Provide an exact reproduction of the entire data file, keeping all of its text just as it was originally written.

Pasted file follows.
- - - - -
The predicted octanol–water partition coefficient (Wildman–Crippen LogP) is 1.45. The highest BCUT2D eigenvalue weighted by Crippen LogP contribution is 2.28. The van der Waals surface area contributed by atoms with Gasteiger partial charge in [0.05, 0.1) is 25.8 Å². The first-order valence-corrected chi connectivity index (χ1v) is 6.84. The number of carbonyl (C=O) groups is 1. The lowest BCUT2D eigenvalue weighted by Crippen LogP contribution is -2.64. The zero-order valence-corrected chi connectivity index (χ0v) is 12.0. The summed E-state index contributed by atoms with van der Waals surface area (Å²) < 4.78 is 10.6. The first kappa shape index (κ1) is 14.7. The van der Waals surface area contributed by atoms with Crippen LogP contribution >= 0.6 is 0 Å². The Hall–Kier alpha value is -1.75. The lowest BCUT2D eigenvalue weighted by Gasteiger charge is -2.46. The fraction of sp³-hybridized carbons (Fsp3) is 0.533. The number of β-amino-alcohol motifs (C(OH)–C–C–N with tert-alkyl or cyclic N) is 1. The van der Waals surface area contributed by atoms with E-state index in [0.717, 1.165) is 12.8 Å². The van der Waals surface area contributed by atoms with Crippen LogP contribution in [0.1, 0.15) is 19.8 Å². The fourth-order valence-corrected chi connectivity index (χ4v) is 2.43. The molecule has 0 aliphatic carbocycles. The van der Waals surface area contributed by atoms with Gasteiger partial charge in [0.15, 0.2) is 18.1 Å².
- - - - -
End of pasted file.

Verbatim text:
The predicted octanol–water partition coefficient (Wildman–Crippen LogP) is 1.45. The highest BCUT2D eigenvalue weighted by Crippen LogP contribution is 2.28. The van der Waals surface area contributed by atoms with Gasteiger partial charge in [0.05, 0.1) is 25.8 Å². The first-order valence-corrected chi connectivity index (χ1v) is 6.84. The number of carbonyl (C=O) groups is 1. The lowest BCUT2D eigenvalue weighted by Crippen LogP contribution is -2.64. The zero-order valence-corrected chi connectivity index (χ0v) is 12.0. The summed E-state index contributed by atoms with van der Waals surface area (Å²) < 4.78 is 10.6. The first kappa shape index (κ1) is 14.7. The van der Waals surface area contributed by atoms with Crippen LogP contribution >= 0.6 is 0 Å². The Hall–Kier alpha value is -1.75. The lowest BCUT2D eigenvalue weighted by Gasteiger charge is -2.46. The fraction of sp³-hybridized carbons (Fsp3) is 0.533. The number of β-amino-alcohol motifs (C(OH)–C–C–N with tert-alkyl or cyclic N) is 1. The van der Waals surface area contributed by atoms with E-state index in [0.717, 1.165) is 12.8 Å². The van der Waals surface area contributed by atoms with Crippen LogP contribution in [0.1, 0.15) is 19.8 Å². The fourth-order valence-corrected chi connectivity index (χ4v) is 2.43. The molecule has 0 aliphatic carbocycles. The van der Waals surface area contributed by atoms with Gasteiger partial charge in [0.15, 0.2) is 18.1 Å².